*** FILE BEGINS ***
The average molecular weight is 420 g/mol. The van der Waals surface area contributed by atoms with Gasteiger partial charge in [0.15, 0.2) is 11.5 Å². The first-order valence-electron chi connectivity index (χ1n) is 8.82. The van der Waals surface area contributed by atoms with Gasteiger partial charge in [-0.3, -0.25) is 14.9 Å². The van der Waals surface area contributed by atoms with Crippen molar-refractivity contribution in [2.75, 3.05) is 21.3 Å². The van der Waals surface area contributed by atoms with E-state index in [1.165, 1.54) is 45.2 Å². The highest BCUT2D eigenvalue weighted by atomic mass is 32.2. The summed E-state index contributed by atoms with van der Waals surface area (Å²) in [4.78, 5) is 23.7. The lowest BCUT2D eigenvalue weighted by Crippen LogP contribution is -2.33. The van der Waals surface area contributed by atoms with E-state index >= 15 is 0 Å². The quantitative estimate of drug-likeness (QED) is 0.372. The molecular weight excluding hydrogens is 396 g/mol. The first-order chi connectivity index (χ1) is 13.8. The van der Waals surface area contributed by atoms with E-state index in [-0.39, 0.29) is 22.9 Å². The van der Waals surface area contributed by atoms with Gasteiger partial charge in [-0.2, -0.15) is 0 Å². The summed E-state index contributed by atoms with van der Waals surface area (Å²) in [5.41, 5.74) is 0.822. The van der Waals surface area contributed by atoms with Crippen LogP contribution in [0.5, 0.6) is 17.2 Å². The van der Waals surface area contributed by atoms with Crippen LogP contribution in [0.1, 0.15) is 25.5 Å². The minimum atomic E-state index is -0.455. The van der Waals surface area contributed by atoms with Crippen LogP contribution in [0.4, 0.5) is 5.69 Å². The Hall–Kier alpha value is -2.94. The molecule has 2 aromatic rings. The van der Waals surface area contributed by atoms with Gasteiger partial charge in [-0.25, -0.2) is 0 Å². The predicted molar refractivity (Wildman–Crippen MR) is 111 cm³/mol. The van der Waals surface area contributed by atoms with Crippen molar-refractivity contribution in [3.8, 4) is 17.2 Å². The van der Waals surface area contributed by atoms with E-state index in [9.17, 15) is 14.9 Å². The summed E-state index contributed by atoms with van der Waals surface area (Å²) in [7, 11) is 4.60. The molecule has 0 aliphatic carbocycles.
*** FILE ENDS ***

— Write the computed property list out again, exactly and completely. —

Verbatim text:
The average molecular weight is 420 g/mol. The van der Waals surface area contributed by atoms with Gasteiger partial charge in [0.15, 0.2) is 11.5 Å². The first-order valence-electron chi connectivity index (χ1n) is 8.82. The van der Waals surface area contributed by atoms with Gasteiger partial charge in [-0.3, -0.25) is 14.9 Å². The van der Waals surface area contributed by atoms with Crippen molar-refractivity contribution in [2.75, 3.05) is 21.3 Å². The van der Waals surface area contributed by atoms with E-state index in [1.165, 1.54) is 45.2 Å². The highest BCUT2D eigenvalue weighted by atomic mass is 32.2. The summed E-state index contributed by atoms with van der Waals surface area (Å²) in [4.78, 5) is 23.7. The lowest BCUT2D eigenvalue weighted by Crippen LogP contribution is -2.33. The van der Waals surface area contributed by atoms with E-state index >= 15 is 0 Å². The quantitative estimate of drug-likeness (QED) is 0.372. The molecular weight excluding hydrogens is 396 g/mol. The first-order chi connectivity index (χ1) is 13.8. The van der Waals surface area contributed by atoms with E-state index in [-0.39, 0.29) is 22.9 Å². The van der Waals surface area contributed by atoms with Gasteiger partial charge in [-0.2, -0.15) is 0 Å². The summed E-state index contributed by atoms with van der Waals surface area (Å²) in [5.41, 5.74) is 0.822. The van der Waals surface area contributed by atoms with Crippen LogP contribution in [0.5, 0.6) is 17.2 Å². The van der Waals surface area contributed by atoms with Crippen LogP contribution in [0.1, 0.15) is 25.5 Å². The minimum atomic E-state index is -0.455. The van der Waals surface area contributed by atoms with Crippen LogP contribution in [0.4, 0.5) is 5.69 Å². The Hall–Kier alpha value is -2.94. The molecule has 2 aromatic rings. The van der Waals surface area contributed by atoms with Gasteiger partial charge in [-0.25, -0.2) is 0 Å². The predicted molar refractivity (Wildman–Crippen MR) is 111 cm³/mol. The van der Waals surface area contributed by atoms with Crippen molar-refractivity contribution in [3.8, 4) is 17.2 Å². The van der Waals surface area contributed by atoms with E-state index in [9.17, 15) is 14.9 Å². The summed E-state index contributed by atoms with van der Waals surface area (Å²) in [7, 11) is 4.60. The molecule has 0 aliphatic carbocycles.